339th Meeting – Tuesday, October 11th 2011

Transforming Ethnicity:

Hmong Kinship Identity under Thai State Formation

A talk by Prasit Leepreecha, Lecturer, Center for Ethnic Studies & Development, Faculty of Social Sciences, Chiang Mai University

Present: David James, Mangkhoot, Brian Prior, Reinhard Hohler, Brigit and Bruce Vaughan, Jacque Leider, Elaine Fraser, Todd Saurman, Charles Keyes, Smutkupt Suriya, Mukdawan Sakboon, Louis Gabaude, Pierre Chaslin, Jennifer Dyson, Piyachat Lok, Rebecca Weldon, Hans Bänziger, Klaus Bettenhausen, Janet Illeni. An audience of about 25 

The text of Khun Prasit’s talk


This talk presents the transforming of Hmong kinship identities in northern Thailand within the context of national building project. It is my argument that Hmong kinship identity has been immensely influenced by the modern Thai state’s integration and assimilation policies implemented as modernizing and rationalizing projects. Based on empirical evidence from my field sites, contemporary Hmong kinship identities in Thailand have been reshaped, and continue to be reshaped, by prominent state domination projects which include the state’s compulsory education system, conversion to the national religion of Buddhism, and state registration project. To elaborate my primary argument, I analyze the paradigm of Hmong kinship identities along the dimensions of cultural reproduction and cultural reshaping.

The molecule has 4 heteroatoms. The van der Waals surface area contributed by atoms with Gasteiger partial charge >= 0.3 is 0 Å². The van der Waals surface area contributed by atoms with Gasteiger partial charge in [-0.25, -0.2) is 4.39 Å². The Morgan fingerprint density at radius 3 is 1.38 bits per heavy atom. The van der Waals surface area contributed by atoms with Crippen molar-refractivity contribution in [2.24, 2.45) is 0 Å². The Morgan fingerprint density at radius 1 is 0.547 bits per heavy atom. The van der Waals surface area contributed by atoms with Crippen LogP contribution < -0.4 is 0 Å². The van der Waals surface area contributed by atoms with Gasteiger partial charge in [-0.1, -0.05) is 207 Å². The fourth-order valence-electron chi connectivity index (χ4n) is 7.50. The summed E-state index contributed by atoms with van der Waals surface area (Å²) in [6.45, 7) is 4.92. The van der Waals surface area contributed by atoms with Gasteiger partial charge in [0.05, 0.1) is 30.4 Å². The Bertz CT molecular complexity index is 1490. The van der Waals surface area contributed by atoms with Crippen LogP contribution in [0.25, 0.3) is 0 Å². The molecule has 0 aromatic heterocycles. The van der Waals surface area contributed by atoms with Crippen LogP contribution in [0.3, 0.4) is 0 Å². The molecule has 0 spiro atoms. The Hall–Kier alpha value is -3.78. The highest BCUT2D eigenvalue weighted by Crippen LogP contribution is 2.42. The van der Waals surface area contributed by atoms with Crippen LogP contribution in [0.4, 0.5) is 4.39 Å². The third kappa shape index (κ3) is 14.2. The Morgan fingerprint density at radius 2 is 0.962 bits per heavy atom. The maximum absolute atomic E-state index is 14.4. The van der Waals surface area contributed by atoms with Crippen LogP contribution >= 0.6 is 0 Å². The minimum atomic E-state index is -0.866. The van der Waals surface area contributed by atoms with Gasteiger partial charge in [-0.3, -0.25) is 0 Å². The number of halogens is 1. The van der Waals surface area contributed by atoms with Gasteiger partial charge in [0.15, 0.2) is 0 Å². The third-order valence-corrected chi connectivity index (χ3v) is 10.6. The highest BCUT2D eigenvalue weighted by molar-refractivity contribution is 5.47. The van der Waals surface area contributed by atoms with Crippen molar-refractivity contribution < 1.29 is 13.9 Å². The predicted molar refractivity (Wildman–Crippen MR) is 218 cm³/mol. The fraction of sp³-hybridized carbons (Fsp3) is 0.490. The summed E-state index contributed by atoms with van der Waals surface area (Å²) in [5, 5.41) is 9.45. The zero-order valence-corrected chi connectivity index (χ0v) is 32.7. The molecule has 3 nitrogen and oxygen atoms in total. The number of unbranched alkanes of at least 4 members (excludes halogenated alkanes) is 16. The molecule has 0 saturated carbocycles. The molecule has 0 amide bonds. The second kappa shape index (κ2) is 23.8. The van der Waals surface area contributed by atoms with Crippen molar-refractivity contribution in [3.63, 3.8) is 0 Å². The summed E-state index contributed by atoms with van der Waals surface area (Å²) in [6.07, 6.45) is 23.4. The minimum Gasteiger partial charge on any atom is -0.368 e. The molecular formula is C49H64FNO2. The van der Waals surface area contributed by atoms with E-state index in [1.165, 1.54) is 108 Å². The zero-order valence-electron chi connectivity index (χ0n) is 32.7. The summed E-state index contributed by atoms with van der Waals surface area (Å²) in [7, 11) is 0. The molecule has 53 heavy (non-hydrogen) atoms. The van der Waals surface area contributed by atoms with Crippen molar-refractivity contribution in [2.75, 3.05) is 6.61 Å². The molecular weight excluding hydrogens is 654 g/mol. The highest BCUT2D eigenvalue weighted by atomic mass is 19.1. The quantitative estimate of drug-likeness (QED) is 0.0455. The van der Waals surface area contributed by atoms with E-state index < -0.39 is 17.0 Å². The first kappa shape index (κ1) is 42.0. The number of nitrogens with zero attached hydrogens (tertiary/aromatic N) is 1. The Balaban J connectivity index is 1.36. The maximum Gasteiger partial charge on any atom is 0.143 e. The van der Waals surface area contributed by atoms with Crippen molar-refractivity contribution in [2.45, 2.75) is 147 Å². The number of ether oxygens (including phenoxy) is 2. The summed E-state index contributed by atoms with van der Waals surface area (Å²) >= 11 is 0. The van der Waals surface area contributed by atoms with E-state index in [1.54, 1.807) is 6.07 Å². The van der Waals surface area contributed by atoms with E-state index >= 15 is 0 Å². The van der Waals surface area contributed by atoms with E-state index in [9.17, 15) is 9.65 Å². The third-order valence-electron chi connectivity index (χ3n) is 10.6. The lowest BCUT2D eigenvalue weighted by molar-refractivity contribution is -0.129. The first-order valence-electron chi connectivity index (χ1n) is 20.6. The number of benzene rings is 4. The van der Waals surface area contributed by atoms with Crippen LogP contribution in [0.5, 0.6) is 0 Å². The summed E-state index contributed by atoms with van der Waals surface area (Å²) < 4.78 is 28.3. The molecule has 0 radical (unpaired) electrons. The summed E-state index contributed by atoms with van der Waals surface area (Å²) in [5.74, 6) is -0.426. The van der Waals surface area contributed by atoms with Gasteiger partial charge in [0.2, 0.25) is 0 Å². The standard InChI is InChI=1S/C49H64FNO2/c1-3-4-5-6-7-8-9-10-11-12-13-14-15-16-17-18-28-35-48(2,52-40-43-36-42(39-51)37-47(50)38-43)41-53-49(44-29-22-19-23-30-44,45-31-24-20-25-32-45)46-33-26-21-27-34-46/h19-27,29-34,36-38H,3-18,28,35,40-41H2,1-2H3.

1.    Contemporary Phenomena of Ethnic Surnames

Working among the highland ethnic minorities in Northern Thailand for a long time, there are three main phenomena the interest me.

Phenomenon 1

During the past few months, my colleagues and I conducted a household survey in Kallayaniwattana District, which had separated from Mae Chaem District a few years ago, and I found out that they hold different surnames. Traditionally, Karen people do not have a surname system. They were obliged by local district officials to have surnames and nowadays they hold numerous new surnames. Interestingly, some of their surnames can be categorized as followings:

Karen Surnames I: Local place and movie star surnames

         โสภณแม่แจ่ม (Gorgeous Mae Chaem)

         รักษ์บ้านจันทร์ (Take Care Ban Chan)

         เสน่ห์ปางหินฝน (Charm Pang Hin Fon)

         ถิ่นบัวตอง (Bua Tong Land)

         สนวิเศษ (Excellent Pine)

         ชุติมานัยนา (Chutima Naiyana – a movie star)

Karen Surnames II: Prosperity surnames

         เงินทองมากล้ำ (Much silver and gold)

         เงินทองเกิดดี (Silver and gold born in good)

         ลีลามีทรัพย์ (Have property manner)

         ทรัพย์เจริญยิ่ง (Most progress property)

         หาทรัพย์คล่อง (Skillfully search for property)

  Karen Surnames III: Mountain and forest surnames

         สวะชาวดอย (Plenty of mountain people)

         ใจรักคีรี (Heart loves mountain)

         ขุนเขาโอฬารยิ่ง (Magnificent huge mountain range)

         ราษฎร์บำรุงไพร (Civilian cares for forest)

         ทองภูคีรีไพร (Mountain mountain forest gold)

         สุขตามยอดดอย (Happy on mountain top)

         พิทักษ์ภูมิปัญญา (Protect local wisdom)

Indeed, it is not only the Karen ethnic group but other groups also get new surnames as well. Those names were both chosen/created by themselves and local district officials. Some prominent examples are:

         ศรีชาวป่า (Glory foresters) among the Mlabri